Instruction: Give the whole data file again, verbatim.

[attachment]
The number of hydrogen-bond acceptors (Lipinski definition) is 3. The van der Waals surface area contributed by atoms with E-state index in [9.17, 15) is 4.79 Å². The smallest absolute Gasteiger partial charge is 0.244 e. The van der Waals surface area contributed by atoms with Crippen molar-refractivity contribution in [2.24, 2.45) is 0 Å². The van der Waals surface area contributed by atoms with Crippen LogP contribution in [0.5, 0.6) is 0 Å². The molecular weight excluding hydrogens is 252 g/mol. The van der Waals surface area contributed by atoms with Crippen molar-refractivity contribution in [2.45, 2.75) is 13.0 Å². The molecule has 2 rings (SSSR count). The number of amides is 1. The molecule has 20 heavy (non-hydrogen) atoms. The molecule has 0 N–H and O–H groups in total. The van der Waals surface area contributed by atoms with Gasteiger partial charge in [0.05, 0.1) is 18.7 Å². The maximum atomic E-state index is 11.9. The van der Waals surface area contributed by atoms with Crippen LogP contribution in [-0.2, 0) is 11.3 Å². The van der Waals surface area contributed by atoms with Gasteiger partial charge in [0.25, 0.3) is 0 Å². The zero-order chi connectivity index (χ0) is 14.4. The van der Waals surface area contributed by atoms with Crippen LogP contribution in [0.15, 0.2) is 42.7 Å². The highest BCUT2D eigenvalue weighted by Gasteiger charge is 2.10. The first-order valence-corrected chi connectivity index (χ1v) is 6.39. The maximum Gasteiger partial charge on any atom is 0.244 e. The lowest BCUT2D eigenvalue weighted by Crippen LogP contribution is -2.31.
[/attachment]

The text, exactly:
The number of hydrogen-bond acceptors (Lipinski definition) is 3. The van der Waals surface area contributed by atoms with E-state index in [9.17, 15) is 4.79 Å². The smallest absolute Gasteiger partial charge is 0.244 e. The van der Waals surface area contributed by atoms with Crippen molar-refractivity contribution in [2.24, 2.45) is 0 Å². The van der Waals surface area contributed by atoms with Crippen LogP contribution in [0.5, 0.6) is 0 Å². The molecular weight excluding hydrogens is 252 g/mol. The van der Waals surface area contributed by atoms with Crippen molar-refractivity contribution in [2.45, 2.75) is 13.0 Å². The molecule has 2 rings (SSSR count). The number of amides is 1. The molecule has 20 heavy (non-hydrogen) atoms. The molecule has 0 N–H and O–H groups in total. The van der Waals surface area contributed by atoms with Gasteiger partial charge in [0.05, 0.1) is 18.7 Å². The maximum atomic E-state index is 11.9. The van der Waals surface area contributed by atoms with Crippen LogP contribution in [-0.2, 0) is 11.3 Å². The van der Waals surface area contributed by atoms with Gasteiger partial charge in [0.25, 0.3) is 0 Å². The zero-order chi connectivity index (χ0) is 14.4. The van der Waals surface area contributed by atoms with Crippen LogP contribution in [0.15, 0.2) is 42.7 Å². The highest BCUT2D eigenvalue weighted by Gasteiger charge is 2.10. The first-order valence-corrected chi connectivity index (χ1v) is 6.39. The maximum Gasteiger partial charge on any atom is 0.244 e. The lowest BCUT2D eigenvalue weighted by Crippen LogP contribution is -2.31.